Click here to view
Figure 2: Magnetic resonance image of the nasal squamous cell carcinoma

Click here to view
Figure 3: (a) Frontal view of the total rhinectomy defect and silicon prosthesis application. (b) Lateral view of the total rhinectomy defect and application of the silicon nasal prosthesis

Click here to view

  Discussion Top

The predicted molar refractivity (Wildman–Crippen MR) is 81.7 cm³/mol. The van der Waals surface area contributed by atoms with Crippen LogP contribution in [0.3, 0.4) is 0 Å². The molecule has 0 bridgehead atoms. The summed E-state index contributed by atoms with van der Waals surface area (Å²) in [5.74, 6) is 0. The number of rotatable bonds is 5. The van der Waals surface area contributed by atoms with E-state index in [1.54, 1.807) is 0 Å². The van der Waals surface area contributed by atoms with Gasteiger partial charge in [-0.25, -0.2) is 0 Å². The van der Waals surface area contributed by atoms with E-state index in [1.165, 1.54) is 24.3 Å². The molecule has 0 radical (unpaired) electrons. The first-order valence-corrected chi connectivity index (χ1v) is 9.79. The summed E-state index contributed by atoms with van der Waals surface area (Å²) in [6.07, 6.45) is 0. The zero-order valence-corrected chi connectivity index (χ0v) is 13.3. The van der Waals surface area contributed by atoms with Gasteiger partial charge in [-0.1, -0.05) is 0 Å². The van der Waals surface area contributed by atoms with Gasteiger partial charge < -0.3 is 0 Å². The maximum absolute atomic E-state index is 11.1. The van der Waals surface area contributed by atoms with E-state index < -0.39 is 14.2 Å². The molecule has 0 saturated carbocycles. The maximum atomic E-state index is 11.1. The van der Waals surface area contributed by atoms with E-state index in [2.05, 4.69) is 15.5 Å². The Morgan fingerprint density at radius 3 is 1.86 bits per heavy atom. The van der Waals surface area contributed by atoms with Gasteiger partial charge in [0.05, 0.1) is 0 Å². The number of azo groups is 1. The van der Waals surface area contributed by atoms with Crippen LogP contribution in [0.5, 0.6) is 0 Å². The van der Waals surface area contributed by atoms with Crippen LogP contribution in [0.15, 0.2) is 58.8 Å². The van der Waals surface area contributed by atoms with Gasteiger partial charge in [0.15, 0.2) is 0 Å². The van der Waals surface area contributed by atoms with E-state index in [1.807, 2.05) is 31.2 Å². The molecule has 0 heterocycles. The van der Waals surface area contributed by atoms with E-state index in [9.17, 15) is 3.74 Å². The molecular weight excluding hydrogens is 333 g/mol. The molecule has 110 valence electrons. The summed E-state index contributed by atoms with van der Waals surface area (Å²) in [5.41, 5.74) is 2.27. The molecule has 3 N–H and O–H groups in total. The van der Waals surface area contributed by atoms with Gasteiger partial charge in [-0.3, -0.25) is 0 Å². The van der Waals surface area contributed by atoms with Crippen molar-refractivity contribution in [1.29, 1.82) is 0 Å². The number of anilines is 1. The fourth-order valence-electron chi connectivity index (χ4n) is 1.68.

Larynx cancers are the most common cancer in the head-and-neck region. Most of the tumors are SCC.[3] The treatment modalities depend on the stage and medical status of the patient and mainly are surgery, radiotherapy, chemotherapy, or combination of them. Advanced larynx cancers can be treated via total laryngectomy, same as our case. Malignancies of the nasal cavity and paranasal sinuses encompass only 3% of the head-and-neck region and 50% of the cases are SCC.[4],[5],[6] Second primary nasal cavity SCC is extremely rare as it is known. The behavior of the cancer in this region is local aggressiveness and tendency to rapid spread. Disease control is supplied via local wide excision. Overall, 10%–14% of the larynx cancers are expected to develop second primary neoplasm and 10% of the cancers are synchronous.[7] Boysen and Loven reported the yearly incidence of the second primary cancer as 2.1% after larynx cancer.[8] Another study that investigated 514 patients concluded the second primary cancer rate as 8.17%, of which 1.55% are synchronous and 6.61% are metachronous.[9] The most common second primary cancer is lung cancer followed by esophagus and urinary bladder cancers, but nasal cavity cancers are extremely rare.[10] It is obvious that second primary cancers are difficult to manage even when diagnosed at a very early stage.[9]